The 5 game suspension for violating the NBA/NBPA Anti-Drug Program will likely cost Thabo Sefolosha $172,241 in 2018-19. Sefolosha is recovering from a right MCL knee injury that has caused him to miss most of the season and will serve the suspension with the next NBA regular season game or playoff game for which he is physically able to play in. Sefolosha’s $5.2M contract for next season will be guaranteed if the Jazz do not waive him by July 1.
1 year ago via ESPN
It’s easier to suggest a lineup change from the outside than it is to make one. Ricky Rubio may be a Jazz man next season (not a certainty, by the way), and Utah is likely wary of crushing his confidence by benching him — and moving Donovan Mitchell to point guard. Potential replacements for Rubio are uninspiring, especially with Rodney Hood dealing with another case of Rodney Hood-itis. Thabo Sefolosha, a fill-in starter at multiple positions, is out for the season. Starting Jonas Jerebko or Joe Johnson in Favors’ place might be the easiest fix, but those guys aren’t saving Utah’s season. The trade deadline might provide a solution.
2 years ago via ESPN
And while Sefolosha has acknowledged he’d prefer to play every night, he respects how Snyder has kept an open line of communication. “I think he’s been doing a great job since the beginning of just communicating with all 15 of us,” he said. “Really the message is clear with what he expects from you, what he wants from you on the court, and he gives you the freedom to do it.”
The Jazz are 11 games into an 82 game season. So, even with a 5-6 record, it’s too early to truly panic. At the same time, Tuesday’s 104-97 home loss to the Philadelphia 76ers is the latest example of a trend that should give the Jazz cause for angst. “Right now, we’re too much in our own heads,” Jazz forward Thabo Sefolosha said. “We’re too worried about not making shots and it’s affecting our defense.”
Not Thabo Sefolosha, though. He’s consistent. For the past couple years, the 33-year-old has exclusively balled in one shoe: The Nike Air Max 90. Yes, one of the Swoosh’s most iconic running shoes designed by the legendary Tinker Hatfield is being used by the Jazz forward. “People ask me all the time, ‘How do I play in them?’ I just lace them up and run,” Sefolosha explained while grinning.
He is the only active NBA player sporting that particular model, according to NBA Shoes DB. “I just play in what’s comfortable, to be honest,” Sefolosha said. “That was the main thing for me, just being comfortable. “I think they have great grip for somebody like me that kind of slides a lot and needs to be quick on the court,” he added. “That was my thought process and after that I just try to put some flavor on that and add some color.”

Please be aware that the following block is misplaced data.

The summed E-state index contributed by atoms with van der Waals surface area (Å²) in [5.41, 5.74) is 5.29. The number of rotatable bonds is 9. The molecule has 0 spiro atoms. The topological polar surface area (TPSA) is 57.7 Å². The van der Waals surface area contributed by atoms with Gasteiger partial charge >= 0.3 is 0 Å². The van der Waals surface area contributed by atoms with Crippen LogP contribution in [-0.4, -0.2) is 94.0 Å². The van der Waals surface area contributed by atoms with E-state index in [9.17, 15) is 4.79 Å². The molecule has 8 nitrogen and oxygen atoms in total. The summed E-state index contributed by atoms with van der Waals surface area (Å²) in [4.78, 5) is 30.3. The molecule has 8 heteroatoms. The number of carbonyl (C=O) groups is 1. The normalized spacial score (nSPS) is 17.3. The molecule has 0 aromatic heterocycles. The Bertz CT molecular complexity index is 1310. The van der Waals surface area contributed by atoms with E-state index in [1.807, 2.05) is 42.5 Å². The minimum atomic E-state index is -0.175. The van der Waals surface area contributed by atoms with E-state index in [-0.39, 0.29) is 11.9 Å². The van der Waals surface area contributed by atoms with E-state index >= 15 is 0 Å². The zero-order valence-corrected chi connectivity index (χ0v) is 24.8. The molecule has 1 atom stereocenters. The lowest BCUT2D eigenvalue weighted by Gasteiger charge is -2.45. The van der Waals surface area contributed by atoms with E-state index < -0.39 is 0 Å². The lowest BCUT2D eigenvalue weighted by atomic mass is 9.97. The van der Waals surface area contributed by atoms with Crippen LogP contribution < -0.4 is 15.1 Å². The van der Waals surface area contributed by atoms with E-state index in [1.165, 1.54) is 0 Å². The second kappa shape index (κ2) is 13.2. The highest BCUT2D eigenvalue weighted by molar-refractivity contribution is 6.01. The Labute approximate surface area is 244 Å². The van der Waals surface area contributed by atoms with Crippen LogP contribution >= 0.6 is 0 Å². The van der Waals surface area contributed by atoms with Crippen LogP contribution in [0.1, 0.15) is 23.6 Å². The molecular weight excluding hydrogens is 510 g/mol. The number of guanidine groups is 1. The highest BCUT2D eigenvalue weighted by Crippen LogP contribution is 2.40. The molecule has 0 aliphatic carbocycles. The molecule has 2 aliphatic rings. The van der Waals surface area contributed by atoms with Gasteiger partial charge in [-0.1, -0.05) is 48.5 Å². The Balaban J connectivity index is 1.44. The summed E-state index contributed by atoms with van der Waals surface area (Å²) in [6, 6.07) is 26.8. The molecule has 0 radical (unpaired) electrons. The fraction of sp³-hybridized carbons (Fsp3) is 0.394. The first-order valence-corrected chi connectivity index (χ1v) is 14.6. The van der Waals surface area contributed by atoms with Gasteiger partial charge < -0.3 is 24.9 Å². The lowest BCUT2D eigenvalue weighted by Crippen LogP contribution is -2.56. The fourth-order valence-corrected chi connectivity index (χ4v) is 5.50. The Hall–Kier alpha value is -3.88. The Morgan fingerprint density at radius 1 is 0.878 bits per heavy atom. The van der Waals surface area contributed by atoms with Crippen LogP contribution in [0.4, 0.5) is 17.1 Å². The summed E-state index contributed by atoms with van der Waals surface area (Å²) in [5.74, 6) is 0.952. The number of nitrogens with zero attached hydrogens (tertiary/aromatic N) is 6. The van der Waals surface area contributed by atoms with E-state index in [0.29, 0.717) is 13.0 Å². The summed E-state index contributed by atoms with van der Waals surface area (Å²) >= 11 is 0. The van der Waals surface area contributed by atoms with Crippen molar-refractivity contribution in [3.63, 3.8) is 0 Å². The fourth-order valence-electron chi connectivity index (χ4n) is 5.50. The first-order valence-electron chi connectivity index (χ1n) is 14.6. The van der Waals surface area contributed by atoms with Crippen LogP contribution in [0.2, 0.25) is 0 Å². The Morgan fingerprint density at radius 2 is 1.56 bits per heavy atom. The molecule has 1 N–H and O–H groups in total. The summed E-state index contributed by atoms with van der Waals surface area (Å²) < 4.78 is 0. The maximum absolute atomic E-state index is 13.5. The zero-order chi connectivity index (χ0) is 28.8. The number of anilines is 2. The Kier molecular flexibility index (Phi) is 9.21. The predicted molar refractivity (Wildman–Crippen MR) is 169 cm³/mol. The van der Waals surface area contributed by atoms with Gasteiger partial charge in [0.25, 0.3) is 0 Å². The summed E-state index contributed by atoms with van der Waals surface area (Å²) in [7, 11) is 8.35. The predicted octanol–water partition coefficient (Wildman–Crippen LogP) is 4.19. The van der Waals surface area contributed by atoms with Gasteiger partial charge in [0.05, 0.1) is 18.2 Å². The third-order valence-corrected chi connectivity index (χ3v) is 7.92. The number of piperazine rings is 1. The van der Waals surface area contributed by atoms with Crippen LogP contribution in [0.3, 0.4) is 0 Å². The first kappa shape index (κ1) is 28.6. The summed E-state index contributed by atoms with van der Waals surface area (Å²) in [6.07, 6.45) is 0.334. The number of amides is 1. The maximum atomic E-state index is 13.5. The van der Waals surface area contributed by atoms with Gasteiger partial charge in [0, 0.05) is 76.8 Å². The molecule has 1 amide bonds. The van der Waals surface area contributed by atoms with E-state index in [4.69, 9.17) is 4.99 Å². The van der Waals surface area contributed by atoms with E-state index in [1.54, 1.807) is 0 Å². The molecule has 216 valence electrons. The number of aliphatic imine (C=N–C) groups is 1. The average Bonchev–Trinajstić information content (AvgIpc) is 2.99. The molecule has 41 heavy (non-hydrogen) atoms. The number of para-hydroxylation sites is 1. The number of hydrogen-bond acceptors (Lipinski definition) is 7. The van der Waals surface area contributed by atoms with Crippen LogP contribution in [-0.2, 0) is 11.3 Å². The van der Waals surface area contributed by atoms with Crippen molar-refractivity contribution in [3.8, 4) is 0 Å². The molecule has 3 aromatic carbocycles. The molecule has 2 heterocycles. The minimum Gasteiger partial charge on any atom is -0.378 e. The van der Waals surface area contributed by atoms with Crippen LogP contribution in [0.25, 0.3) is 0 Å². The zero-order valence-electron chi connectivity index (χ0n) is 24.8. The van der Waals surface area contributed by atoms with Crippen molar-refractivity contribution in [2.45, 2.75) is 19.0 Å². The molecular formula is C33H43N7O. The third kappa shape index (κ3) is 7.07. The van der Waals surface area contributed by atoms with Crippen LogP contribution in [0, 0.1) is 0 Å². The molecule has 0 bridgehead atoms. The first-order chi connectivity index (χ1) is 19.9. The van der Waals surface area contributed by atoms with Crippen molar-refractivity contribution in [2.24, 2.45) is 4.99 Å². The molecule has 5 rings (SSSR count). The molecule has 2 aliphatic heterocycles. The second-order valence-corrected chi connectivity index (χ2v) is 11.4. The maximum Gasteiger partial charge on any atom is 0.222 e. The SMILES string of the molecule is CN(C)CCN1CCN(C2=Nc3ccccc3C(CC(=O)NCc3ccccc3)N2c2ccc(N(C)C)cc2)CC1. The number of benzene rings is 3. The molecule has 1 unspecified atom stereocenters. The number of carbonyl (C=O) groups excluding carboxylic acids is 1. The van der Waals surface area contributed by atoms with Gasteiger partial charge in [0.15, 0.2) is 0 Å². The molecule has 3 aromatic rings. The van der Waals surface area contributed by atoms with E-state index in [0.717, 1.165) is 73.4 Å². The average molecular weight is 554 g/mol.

It started as many modern day mysteries do these days: Twitter. During Monday’s preseason opener against the Sydney Kings, a fan came forward with a story pitch: Did Thabo Sefolosha save someone’s life? “Who told you about the lady?” Sefolosha said when asked that question after Friday morning shootaround. “Wow, that’s random.” But what the Jazz forward may view as a small encounter last month on the Provo River was a life-saving moment — and Lori Clark wants him, and fans of the Jazz, to know how much it meant to her. “He didn’t realize I was really in dire straits,” she said in an interview with the Tribune. “He really did save my life that day.”
With about 20 minutes left on the trip, Clark hit a boulder in the stream and flipped over. Her tube and oars quickly floated downstream. Her life vest rode up past her head, and she was struggling for air. “I always wondered how people drowned in small water before this happened,” she said. “The water was so swift, I couldn’t catch my breath. It was really terrifying.” One of her friends, Heidi Bishop, grabbed her shirt and tried to take her along with her, but she was worried that Clark might capsize her as well. As she thrashed along in the water, Clark was hitting rocks in the stream, gathering cuts and bruises. They asked for help from at least one other person as they struggled: He advised them to keep along as they were and then went on his way. It was at this moment of peril that the Sefoloshas came up the river. Thabo asked if he could help, then helped lift her into his raft.
“It’s a country that I’m still learning as I come here more often,” said the Switzerland-born Sefolosha on Thursday via conference call, noting that his family was not allowed there during Apartheid because of laws against interracial marriage. “It’s a beautiful country. I’m very fortunate that the NBA is doing the camp there so it allows me to mix business and pleasure and reconnect with this country and the family.
The Utah Jazz announced today that the team has signed guard/forward Thabo Sefolosha (pronounced TAH-bow sef-a-LOW-sha) to a multi-year contract. Per team policy, terms of the agreement were not released. Known as one of the league’s best perimeter defenders, Sefolosha (6-7, 220, Switzerland) appeared in 62 games (42 starts) for the Atlanta Hawks this past season, averaging 7.2 points, 4.4 rebounds, 1.7 assists and a team and career-best 1.5 steals in 25.7 minutes of action.
Storyline: Thabo Sefolosha Free Agency
The Portland Trail Blazers’ starting shooting guard will participate in NBA Africa Game 2017, the second exhibition matchup sponsored by the NBA in Johannesburg, South Africa. The game, scheduled for Aug. 5 at the Ticketpro Dome, will feature Team Africa vs. Team World in a matchup that will include players from across the NBA. McCollum will play on Team World, which also will include DeMarcus Cousins, Kyle Lowry, Kristaps Porzingis and captains Dirk Nowitzki and Kemba Walker, among others. They will face a team comprised of NBA players who are first-and second-generation Africans, including Luol Deng, Thabo Sefolosha, Serge Ibaka and Victor Oladipo.